Our business set up at the Farmer's Market.

10 Reasons Why You Should Sell at YOUR Farmer’s Market

As a small farm or homestead, we know the importance of providing for our family.  It’s probably the reason we started in the first place.  We work hard to grow and maintain our gardens and animals. If we are fortunate, there is a surplus somewhere.  When this happens, you have two choices:  fodder for your animals or you can sell it at the Farmer’s Market! 

You may be hesitant to want to tie up hours of your time with selling veggies, eggs, or jam.  Time is valuable when running your farm.  You may be hearing the never-ending list of to-do’s on your farm call out to you as you consider selling at the market.

Too many cucumbers! Time to sell at the market.

However, here are 10 reasons why you should sell at your local farmer’s market. 

1. You can offset the costs of your farm or homestead.

Growing your own food can be expensive.  As we look for ways to cut costs without cutting the quality of our produce and animals’ health, we can contribute to covering those costs by selling our excesses. Once you begin selling, it wouldn’t be difficult to grow your garden a little bigger or get a few more chickens for eggs to be able to provide a little extra cash for your farm. If you are already growing things, adding a little wouldn’t cost much more, but you’d have product to sell at the market.

2. You are marketing for your main product and other products on your farm.

If you decide to grow that garden a little bigger, have more chickens for eggs, or make a product like jams or jellies from your homestead, the market is fantastic for promotions. Regular participation in the market promotes a client base of local market shoppers who will look for you every week. Also, you can have folks pick up at your farm during non-market hours or for your off-season products.

3. You are networking and building community with other farmers/homesteaders.

I make goat milk soap.  That’s why I started participating in our local farmer’s market.  During my first season at the farmer’s market, I met many homesteaders in my area who I didn’t even know were there. Since then, we have created a network of resources for not only livestock sales and trades but are teaching each other homesteading skills as a group.  Additionally, and equally important, great friendships have been formed.  Our “tribe” has been born. It’s fantastic for allowing veteran and new homesteaders connect. 

4. You are providing quality food for your community. 

There are others in our community who would love access to the products that we provide.  Many would love the freshness and quality that comes this locally grown food. If they don’t have the resources to grow their own, providing them a way to tap into those resources.  Additionally, if we haven’t learned anything else the last few years, it’s that you can’t guarantee that what you want will always be there in the stores.  You can be a part of a more dependable food chain in your community.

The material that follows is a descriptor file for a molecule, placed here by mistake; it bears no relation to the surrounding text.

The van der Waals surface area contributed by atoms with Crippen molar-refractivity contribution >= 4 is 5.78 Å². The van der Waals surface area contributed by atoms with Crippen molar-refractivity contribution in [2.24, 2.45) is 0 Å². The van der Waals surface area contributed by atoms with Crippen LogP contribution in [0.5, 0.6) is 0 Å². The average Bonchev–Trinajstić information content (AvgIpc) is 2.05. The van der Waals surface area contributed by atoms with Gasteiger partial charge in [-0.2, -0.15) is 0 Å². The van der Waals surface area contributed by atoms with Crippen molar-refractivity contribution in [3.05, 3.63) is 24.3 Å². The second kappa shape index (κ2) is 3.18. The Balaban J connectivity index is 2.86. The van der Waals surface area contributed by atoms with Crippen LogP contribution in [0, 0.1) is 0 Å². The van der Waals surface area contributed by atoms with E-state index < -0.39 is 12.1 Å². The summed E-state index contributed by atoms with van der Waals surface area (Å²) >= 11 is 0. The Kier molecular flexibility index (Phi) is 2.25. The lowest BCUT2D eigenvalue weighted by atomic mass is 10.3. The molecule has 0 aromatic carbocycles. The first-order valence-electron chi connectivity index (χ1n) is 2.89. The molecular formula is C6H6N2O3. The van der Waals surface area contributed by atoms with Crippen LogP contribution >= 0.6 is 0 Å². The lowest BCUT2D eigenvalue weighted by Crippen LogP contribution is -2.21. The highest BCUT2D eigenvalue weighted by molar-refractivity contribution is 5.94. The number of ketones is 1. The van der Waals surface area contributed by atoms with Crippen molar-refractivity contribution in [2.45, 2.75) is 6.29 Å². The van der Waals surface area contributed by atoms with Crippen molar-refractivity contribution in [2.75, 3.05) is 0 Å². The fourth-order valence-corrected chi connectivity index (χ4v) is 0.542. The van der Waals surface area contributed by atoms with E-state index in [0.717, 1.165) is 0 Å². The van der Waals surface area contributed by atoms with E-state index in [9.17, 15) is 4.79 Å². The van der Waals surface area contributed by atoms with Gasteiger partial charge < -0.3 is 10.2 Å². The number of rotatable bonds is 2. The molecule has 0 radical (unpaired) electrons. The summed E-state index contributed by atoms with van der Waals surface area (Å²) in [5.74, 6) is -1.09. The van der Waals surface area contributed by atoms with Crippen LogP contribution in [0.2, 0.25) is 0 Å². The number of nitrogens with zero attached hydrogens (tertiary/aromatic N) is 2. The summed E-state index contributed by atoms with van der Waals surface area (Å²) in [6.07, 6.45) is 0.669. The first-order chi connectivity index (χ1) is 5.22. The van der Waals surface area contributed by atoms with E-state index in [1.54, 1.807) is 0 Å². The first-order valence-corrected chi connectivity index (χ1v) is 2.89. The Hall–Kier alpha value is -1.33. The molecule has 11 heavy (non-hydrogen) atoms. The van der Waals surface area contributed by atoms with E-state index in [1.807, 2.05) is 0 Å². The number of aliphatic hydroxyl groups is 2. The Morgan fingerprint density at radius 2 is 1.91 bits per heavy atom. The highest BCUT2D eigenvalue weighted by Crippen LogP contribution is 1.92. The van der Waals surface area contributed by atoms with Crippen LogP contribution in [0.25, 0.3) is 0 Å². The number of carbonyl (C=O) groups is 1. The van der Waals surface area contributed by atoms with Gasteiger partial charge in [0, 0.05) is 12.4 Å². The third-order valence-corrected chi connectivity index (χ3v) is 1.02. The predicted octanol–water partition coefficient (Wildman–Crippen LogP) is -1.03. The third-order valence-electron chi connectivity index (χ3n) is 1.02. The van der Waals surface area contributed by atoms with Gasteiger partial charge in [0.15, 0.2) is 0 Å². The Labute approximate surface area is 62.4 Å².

5. You can learn what the future ‘wants and needs’ are in your community.

Once you have spent a season as a vendor at your farmer’s market, you can plan where you want to expand your garden the following year. You will know what folks are looking for and how to plan your garden.  It may not be exact, but you’d have a better idea than if you had just jumped in and only sold your surplus. 

6. You keep money in the local economy.

By bringing your produce to the farmer’s market, you are allowing the cash flow for your community to stay within your community.  It’s win-win for both the consumer and the vendor.  People who frequent the local farmer’s market are very supportive of shopping small and local.  Why not provide that for them instead of handing money to big corporate box stores? 

7. You are educating the community about healthy food.

By sharing your fresh produce at the market and taking the time to share what you know about the food you produce, you are spreading awareness (as well as availability) of fresh, locally grown produce.  Many people aren’t aware of what goes into growing their food. 

8. You can provide specialty items that may not be readily available at the grocery store.

  In our area, certain product are hard to come by or are not commonly sold at our local chain supermarket.  Examples are purple hull peas, fresh herbs, raw milk, etc.  You can be a supplier for these items.  I actually was contacted by someone to ask if I had loofah squash.  I, in fact, did! So, you never know! 

9. You are keeping agriculture alive and the knowledge that goes with it.

Participating with generations of those before you is part of what adds to the charm of homesteading.  Sharing your lifestyle and your products at the farmer’s market keeps small agriculture alive in our community.  

10. You are keeping the farmer’s markets alive.

We take for granted that the farmer’s market will always be there.  However, will it if growers like us don’t participate?  

Farmer’s markets are a rich source of not only creating a source of income and a financial opportunity, but of making connections within the community and for the community. 

Markets used to be the center of a community, now they can be an integral part of creating it. 

So, what are your concerns about becoming a vendor at your local farmer’s market?  We’d love to hear what you think. 

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